Does PSSD exist?
- Yes. Read more about: Why PSSD exists.
Do I have PSSD?
- I don’t know. At the end of the day, it’s beyond the ability of someone online to tell you for certain whether you have PSSD or not. However, learning more about PSSD might help you get a better idea. There are many factors that could be playing into changes in your sexuality, and there is the chance that none of them have to do with SSRI antidepressants. Make sure that you talk to your doctor about ways to treat underlying mental and sexual health problems. It’s only after these problems have been addressed that you can begin to assess if you have PSSD.
Is there a cure?
- Nope. It’s a sad reality, but there is so much hope for the future, so staying positive is essential. That being said, there are many success stories, and PSSD is not permanent for many people.
Do you think that there is a cure?
- I don’t think that there will ever be one thing that will across the board cure all cases of PSSD. There are so many variables, and we all took different drugs at different times in our lives. I do hope, however, that as much suffering can be avoided as possible. We’ve seen multiple treatments reverse PSSD in certain people, and that gives hope that PSSD isn’t permanent, but instead persistent.
I just stopped antidepressants, and am freaking out. What can I do to stop from getting PSSD? Is there anything that I can take?
- Stress is going to be bad for your sexual function regardless of if you develop PSSD or not. In my experience of talking to many new PSSD sufferers, there might even be benefit from responding calmly. The last thing that will help you is staying up all night on PSSD forums and quickly running to your local health store to stack-up on supplements. In my experience, there is nothing that can prevent PSSD, and nothing that can stop PSSD from continuing if you catch it in the early stages. This lack of control is terrifying, and I address it in a post about dealing with PSSD. I suggest however, that you take some time away from internet stories for a while, and give your body time to heal.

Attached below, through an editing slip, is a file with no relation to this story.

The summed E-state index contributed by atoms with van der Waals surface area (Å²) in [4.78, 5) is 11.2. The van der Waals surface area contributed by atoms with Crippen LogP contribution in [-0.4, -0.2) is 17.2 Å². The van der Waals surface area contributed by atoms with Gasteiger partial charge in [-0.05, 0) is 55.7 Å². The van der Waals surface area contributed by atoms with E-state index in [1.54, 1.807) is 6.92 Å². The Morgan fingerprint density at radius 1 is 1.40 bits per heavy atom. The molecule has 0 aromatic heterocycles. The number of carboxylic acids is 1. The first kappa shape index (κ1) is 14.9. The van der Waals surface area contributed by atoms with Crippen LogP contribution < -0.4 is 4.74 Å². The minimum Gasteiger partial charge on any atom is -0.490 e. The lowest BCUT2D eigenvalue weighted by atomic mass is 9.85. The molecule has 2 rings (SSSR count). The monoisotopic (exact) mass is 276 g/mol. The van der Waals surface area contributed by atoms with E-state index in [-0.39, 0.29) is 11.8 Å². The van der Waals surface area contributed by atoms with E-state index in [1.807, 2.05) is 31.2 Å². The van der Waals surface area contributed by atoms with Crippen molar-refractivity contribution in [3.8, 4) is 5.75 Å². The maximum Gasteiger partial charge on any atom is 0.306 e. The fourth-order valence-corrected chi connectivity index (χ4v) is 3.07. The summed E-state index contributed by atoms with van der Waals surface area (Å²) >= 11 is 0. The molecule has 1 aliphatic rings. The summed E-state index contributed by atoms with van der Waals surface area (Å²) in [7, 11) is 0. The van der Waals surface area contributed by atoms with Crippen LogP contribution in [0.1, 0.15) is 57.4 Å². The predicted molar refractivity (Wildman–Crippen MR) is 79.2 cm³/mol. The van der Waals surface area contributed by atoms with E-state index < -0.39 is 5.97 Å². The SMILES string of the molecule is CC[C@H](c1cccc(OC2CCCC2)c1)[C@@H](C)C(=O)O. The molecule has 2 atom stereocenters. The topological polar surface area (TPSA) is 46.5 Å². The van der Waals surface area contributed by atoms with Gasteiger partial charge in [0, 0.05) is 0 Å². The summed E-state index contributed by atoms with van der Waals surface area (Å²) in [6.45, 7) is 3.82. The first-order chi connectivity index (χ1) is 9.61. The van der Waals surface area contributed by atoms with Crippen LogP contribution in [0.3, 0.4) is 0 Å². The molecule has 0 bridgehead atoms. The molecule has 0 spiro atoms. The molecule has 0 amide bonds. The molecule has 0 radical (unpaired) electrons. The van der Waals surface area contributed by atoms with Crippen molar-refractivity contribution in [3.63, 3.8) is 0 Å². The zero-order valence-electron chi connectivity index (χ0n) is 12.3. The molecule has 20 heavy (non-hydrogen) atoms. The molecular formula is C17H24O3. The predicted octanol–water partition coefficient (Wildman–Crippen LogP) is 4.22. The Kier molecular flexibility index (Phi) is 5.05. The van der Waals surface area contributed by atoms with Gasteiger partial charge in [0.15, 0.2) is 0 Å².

What do you think about supplement X?
- If it’s not located in this list of What’s Been Tried, then I likely haven’t looked very closely at it. I am very busy with schoolwork, and try to spend my time between the forum, building this site, and researching. I sadly don’t have much time to research new drugs. If you want to research a drug, however, I would be ecstatic if you shared the results of your research with me. It’s how I get a lot of my new leads for research.
Should I take supplement X?
- I’m not a doctor, so I don’t feel comfortable answering that question. I do feel comfortable with setting up a site and community that promotes sharing of testimonies between sufferers, doctors, and researchers.
I’m new to PSSD, and really want to learn about it. What should I do?
- Read. Check out the work that from the PSSD Journal, and watch this video about 5-HT1A auto-receptor desensitization. It might be good to look at this list of PSSD Resources.
How can I help?
- This site costs money to run, so donations are very much appreciated (necessary for this work). Also, I am always looking for more help. Do you write? I could use help with that. Do you like research? I would love help with that as well. I’m hoping to pull together an enormous amount of information onto this site, and it takes a lot of time to do so.
Can I take drug/supplement X and Y at the same time?
- I’m not a doctor or a pharmacist. You’re better off talking to a doctor or pharmacist. Additionally, there are sites online that give good overviews of drug interactions.
Should I quit my other mental health drug X?
- Another question for your doctor. PSSD is inherently due to SSRIs, so I have little knowledge of other anti-depressants. I know a good amount about pharmacology of some drugs, but questions pertaining to your medications should be saved for your doctor. Staying stable mentally is a first priority.
What dose should I take of drug X?
- Ask your doctor. I’m not comfortable or qualified to answer this question. Take into account that dosage varies for the route of administration and brand of the drug. If you are basing dosing off of animal studies, note that rodents have different physiology, and therefore pharmacological responses, than humans. All of these factors are very important. Whatever packaging or prescription notes came with the medication or supplement will be able to give much better advice than me.
What tests should I get done?
I took another pharmaceutical medication (non SSRI) and have the same symptoms as PSSD. Is this PSSD?
- By definition, PSSD is Post-SSRI Sexual Dysfunction, so this isn’t “PSSD”. However, there are a number of conditions that appear similar in nature to PSSD, and that have overlapping successes with different treatments.
PSSD or Asexuality? (SSRI Started at 11 Years of Age)